So as I mentioned earlier Origino is the baseline scent in the Jeroboam line up and as such smells deliberately enigmatic. Vanina’s boule de muscs has a persuasive fuzziness that I happen to love as an effect; it’s rather like the sound of quietly played lo-fi ambient electronica, white and gelid. I have always loved the scent of synthetic materials in perfume; it sits quite happily alongside my burgeoning love of natural perfumery. It tallies with my lifelong passion for mournful snowy electronic music and sci-fi fiction, anime and cinema. I like the juxtaposition of manmade things against the natural world. Haters will hate and I will always accept their right to dislike. It is the way of things. I am not a huge Guerlain fan, but say this out loud and you would think I had killed someone’s pet. I prefer to dream of cyberskin soaked in synthetic musks, ambers and captured floral molecules.
There is only a small deviation in Origino from it’s liner intent. As it fades, it takes on the odour of milky white stone, all the slick pink pepper pop & drang virtually vanishes. Otherwise, it is a moreish and elegant creation that perhaps takes a few wearings to fully understand its mechanisms. Linear does not necessarily mean simple, it just means you need to pay more attention at the beginning as the materials hit skin. I am lucky enough to have the other perfumes to compare and try alongside Origino as François and Vanina would like us too, each is obviously different and yet still manages to echo Origino because of the musk template laid down so adroitly by Vanina.
Insulo was the one on paper I really wanted to try and it didn’t disappoint at all, lavishly fulfilling my vanilla cravings. Insulo is Esperanto for island, the island in question being Madagascar, tropical and spiritual home to vanilla planifolia, the sensual compulsive and wildly expensive pod. It is a patisserie jasmine, the petals less indolic, more sugar sculpture, moulded and marked by the heat of fingers. Amid this sweetness I smell a lovely wafer note, soft and crumbly, just enough to halt any potential syrupy excess.
I love all sorts of vanilla fragrances; it is one of the few notes that plays havoc with my discriminatory self-imposed rules and regulations of scent. I.e.. I will quite happy indulge in celebrity neon synth vanilla gaudiness as well as extraits created from meticulously sourced single estate Madagascan or Mexican pods. Vanilla as gooey moreish spoon licking cake haze or rum-soaked, leathered sheath I love the gamut, the mix of styles varieties. One day will be the joyous abandon of Comptoir Sud Pacifique’s vanillic cream and fruit concoctions and then the next few days, dark and elegant interpretations such as the feverish Vanille by Mona di Orio and feral, singed Lune Féline by Atelier des Ors.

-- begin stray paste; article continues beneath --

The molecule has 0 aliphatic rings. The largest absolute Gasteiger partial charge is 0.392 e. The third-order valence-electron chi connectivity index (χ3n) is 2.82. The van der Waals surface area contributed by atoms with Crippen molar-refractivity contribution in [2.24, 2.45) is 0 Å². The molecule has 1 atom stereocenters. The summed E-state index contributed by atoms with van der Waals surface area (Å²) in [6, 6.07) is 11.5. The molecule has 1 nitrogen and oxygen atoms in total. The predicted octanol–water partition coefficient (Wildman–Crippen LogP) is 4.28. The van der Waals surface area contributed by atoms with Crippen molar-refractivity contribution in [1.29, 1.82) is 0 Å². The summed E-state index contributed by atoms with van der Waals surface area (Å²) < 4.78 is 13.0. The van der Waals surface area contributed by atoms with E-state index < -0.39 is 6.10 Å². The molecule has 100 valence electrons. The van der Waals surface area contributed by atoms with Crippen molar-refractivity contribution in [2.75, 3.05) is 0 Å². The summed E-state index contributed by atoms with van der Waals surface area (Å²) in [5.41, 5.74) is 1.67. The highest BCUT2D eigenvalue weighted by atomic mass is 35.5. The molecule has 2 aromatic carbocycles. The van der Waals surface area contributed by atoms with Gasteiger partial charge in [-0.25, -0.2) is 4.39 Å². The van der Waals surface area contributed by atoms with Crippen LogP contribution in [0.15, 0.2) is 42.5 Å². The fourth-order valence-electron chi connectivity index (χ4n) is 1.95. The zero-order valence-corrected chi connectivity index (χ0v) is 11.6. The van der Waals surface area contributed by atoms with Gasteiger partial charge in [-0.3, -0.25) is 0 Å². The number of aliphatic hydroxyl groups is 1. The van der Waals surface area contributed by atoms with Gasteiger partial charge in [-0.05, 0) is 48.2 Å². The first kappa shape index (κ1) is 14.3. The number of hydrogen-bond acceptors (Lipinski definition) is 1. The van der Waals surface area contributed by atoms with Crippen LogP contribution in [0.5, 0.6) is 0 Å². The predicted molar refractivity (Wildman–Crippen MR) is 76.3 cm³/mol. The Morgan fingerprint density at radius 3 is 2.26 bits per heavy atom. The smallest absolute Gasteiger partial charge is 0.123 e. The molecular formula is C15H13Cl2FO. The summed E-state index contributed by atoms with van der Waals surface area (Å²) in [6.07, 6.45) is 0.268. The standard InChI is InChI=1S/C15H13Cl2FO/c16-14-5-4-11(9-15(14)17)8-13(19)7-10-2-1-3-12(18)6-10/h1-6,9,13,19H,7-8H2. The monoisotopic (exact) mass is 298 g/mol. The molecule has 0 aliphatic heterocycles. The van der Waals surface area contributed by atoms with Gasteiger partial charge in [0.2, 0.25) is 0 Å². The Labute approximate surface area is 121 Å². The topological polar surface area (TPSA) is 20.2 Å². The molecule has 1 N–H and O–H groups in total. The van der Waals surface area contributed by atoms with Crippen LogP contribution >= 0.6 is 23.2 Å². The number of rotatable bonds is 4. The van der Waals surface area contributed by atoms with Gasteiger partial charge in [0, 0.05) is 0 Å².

Jasmine and vanilla are almost a clichéd arrangement in perfume, however in Insulo, they are infiltrated by Vanina’s ball of airy musks that adds sweet steam and flattens out the queasiness I sometimes get with this style of custard jasmine. Insulo is smart, acidic vanilla on its own but smells great mixed with generous layers of Origino or Hauto. Since I rid myself of a more formal job last year, I have retuned to my Shia LaBeouf/Kristen Stewart inspired layered grunge wear. Grey on grey and black, t-shirts ripped, always dark jeans, plus fours worn as board shorts, my beloved Adidas trainers mixed with handmade pieces I’ve harvested over the years. This suite of Jeroboam scents can be approached in much the same way, intermingling effects and themes; they coalesce well but don’t feel abandoned or overtly thin solo.
Insulo has that slightly singed plasticised note I rather like in certain vanillic formulae, the scent of ethyl vanillin crystals ignited on a plastic plate, leaving a tacky airborne residue as it starts to fade. I’ve worn small amounts and it’s dessert-kissed skin and in big indulgent doses you can really sense the full impact of eye-popping synthetic vanilla and the smoky nuance of naturalistic pod and seed. It is unashamedly sweet in places and the vanilla shines up a huge light under the happy jasmine, making Insulo a joy to wear.
More white flowers, this time tuberose, in Hauto, (the Esperanto word for skin) mixed with rose, pineapple and bergamot. The tuberose doesn’t have the usual fatty, waxen bloom but a more detached soapy grain. When you first spray it the pineapple produces a fruity detergent off-kilter effect I didn’t care for too much initially. But this slightly abrasive start of pina colada and bleached floral settles gently into a gentle creamy scent of freshly minted paper and citrus splashed leaves with just enough echo of that original tropical headiness to retain interest. There is Rose de Mai in Hauto, I didn’t really pay too much attention at first, the fruity blanched overture is quite difficult to get past but they do relax and the rose is picked up by a dash of bergamot in the top. For a little while the rose note feels like petals in iced water. Once you smell the rose, you will always notice it and it makes the correct balance to the needy tuberose and pineapple.